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Front Oncol. 2019 Sep 10;9:832. doi: 10.3389/fonc.2019.00832. eCollection 2019.

Part I of GANNET53: A European Multicenter Phase I/II Trial of the Hsp90 Inhibitor Ganetespib Combined With Weekly Paclitaxel in Women With High-Grade, Platinum-Resistant Epithelial Ovarian Cancer-A Study of the GANNET53 Consortium.

Author information

1
Centre Anticancereux Léon Bérard, University Claude Bernard Lyon, GINECO Group, Lyon, France.
2
Department of Gynecology, Charité - Universitätsmedizin Berlin, Corporate Member of Freie Universität Berlin, Humboldt-Universität zu Berlin, Berlin Institute of Health, NOGGO Group, Berlin, Germany.
3
Department of Obstetrics and Gynecology, Medical University of Innsbruck, Austrian AGO, Innsbruck, Austria.
4
Department of Gynecology, University Medical Center Hamburg-Eppendorf, AGO, Hamburg, Germany.
5
Assistance Publique - Hopitaux De Paris, GINECO Group, Paris, France.
6
Centre Anticancereux Léon Bérard, Lyon, France.
7
Universitätsmedizin Göttingen, Georg-August-Universität Göttingen, Göttingen, Germany.
8
Department of Medical Statistics, Informatics and Health Economics, Medical University of Innsbruck, Innsbruck, Austria.
9
Division of Gynecological Oncology, Department of Gynecology and Obstetrics, Leuven Cancer Institute, Katholieke Universiteit Leuven, Leuven, Belgium.

Abstract

Background: Stabilized mutant p53 protein (mutp53) is a novel target in epithelial ovarian cancer. Due to aberrant conformation, mutp53 proteins depend on folding support by the Hsp90 chaperone. Hsp90 blockade induces degradation of mutp53, resulting in tumor cell cytotoxicity and increased sensitivity to chemotherapeutics. Preclinical synergy of the Hsp90 inhibitor ganetespib combined with paclitaxel provided the rationale for testing the combination in platinum-resistant ovarian cancer (PROC) patients in the GANNET53 trial (NCT02012192). Methods: Eligible patients had high-grade PROC with ≤ 4 prior lines of chemotherapy. Weekly paclitaxel (80 mg/m2) and increasing doses of ganetespib (100, 150 mg/m2) were given i.v. on days 1, 8, 15 in a 28 days cycle until disease progression or unacceptable toxicity. Endpoints were safety and determination of phase II dose. Dose limiting toxicity (DLT) was defined as grade 4 toxicity (with exceptions) occurring in cycles 1&2. Results: Ten patients (median age 59 years; range 43-70) were enrolled. No DLT occurred in cohort 1 (4 patients treated with paclitaxel + ganetespib 100 mg/m2), nor in cohorts 2 and 3 (6 patients treated with paclitaxel + ganetespib 150 mg/m2). The most common adverse event (AE) related to ganetespib was transient grade 1/2 diarrhea (n = 6). Related grade 1/2 AEs in >2 patients included QTc prolongation (n = 4), nausea (n = 3), anemia (n = 3), headache (n = 3), fatigue (n = 3), and dyspnoea (n = 3). Most frequently related grade 3/4 AEs were diarrhea (n = 3) and neutropenia (n = 2). There was 1 death on study due to hemorrhage from a duodenal ulcer. Three patients discontinued study treatment due to serious AEs (digestive hemorrhage n = 1, cardiac failure n = 1, abdominal pain and vomiting n = 1), 6 due to progressive disease, one due to investigator and patient decision. Two patients achieved a partial response (ORR 20%) and 4 patients a stable disease (disease control rate of 60%). Median PFS was 2.9 months (1.6 months in cohort 1 at 100 mg/m2 ganetespib, 5.1 months in cohorts 2+3 at 150 mg/m2 ganetespib). Conclusions: The combination of ganetespib 150 mg/m2 with paclitaxel 80 mg/m2 once weekly for 3 out of 4 weeks was generally well-tolerated with no DLTs, and therefore chosen for the randomized phase II trial.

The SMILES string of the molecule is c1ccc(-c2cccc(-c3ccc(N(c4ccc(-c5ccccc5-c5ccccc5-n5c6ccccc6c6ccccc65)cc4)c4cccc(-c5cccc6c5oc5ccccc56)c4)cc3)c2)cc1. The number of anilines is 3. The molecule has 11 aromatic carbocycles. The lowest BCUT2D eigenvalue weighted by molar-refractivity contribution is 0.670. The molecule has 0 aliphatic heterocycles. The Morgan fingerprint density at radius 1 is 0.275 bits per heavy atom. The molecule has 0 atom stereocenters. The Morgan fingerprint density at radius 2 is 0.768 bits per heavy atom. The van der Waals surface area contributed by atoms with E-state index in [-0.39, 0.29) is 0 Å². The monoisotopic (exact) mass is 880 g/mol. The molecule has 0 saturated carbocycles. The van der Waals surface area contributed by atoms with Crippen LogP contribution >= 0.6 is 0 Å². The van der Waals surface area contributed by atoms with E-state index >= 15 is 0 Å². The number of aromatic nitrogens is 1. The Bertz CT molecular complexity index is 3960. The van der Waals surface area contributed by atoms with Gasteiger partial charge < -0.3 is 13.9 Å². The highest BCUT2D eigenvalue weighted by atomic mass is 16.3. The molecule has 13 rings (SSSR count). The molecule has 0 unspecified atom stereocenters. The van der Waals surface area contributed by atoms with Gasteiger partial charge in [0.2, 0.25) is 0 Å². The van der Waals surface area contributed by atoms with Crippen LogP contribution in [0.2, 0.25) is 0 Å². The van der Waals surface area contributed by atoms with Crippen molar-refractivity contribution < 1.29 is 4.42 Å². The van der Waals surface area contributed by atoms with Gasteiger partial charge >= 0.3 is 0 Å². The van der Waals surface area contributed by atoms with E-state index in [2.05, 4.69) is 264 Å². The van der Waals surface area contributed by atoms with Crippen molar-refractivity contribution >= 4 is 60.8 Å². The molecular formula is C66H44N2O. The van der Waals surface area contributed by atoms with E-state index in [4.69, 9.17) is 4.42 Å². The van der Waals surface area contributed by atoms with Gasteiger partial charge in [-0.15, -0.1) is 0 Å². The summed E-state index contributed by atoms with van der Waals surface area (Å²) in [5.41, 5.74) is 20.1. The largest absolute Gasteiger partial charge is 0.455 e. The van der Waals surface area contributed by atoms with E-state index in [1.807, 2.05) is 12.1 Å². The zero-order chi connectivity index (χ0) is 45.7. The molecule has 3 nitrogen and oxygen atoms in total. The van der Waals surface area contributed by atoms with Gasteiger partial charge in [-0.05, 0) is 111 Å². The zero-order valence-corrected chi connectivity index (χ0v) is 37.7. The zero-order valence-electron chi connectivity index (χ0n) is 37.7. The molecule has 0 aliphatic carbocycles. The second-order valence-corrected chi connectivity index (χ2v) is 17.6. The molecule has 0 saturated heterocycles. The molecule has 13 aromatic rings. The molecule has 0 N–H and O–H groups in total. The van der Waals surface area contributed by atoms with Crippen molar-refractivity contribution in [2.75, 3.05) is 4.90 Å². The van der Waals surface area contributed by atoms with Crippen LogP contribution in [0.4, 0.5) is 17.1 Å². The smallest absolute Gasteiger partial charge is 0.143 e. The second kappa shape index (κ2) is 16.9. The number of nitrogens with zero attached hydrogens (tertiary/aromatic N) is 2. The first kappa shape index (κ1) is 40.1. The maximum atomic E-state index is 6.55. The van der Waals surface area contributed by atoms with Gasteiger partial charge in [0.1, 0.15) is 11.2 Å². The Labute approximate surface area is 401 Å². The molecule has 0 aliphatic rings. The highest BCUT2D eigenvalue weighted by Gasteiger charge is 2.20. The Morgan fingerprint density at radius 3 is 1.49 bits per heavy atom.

KEYWORDS:

Hsp90 inhibitors; ganetespib; p53 mutation; platinum-resistance; recurrent ovarian carcinoma

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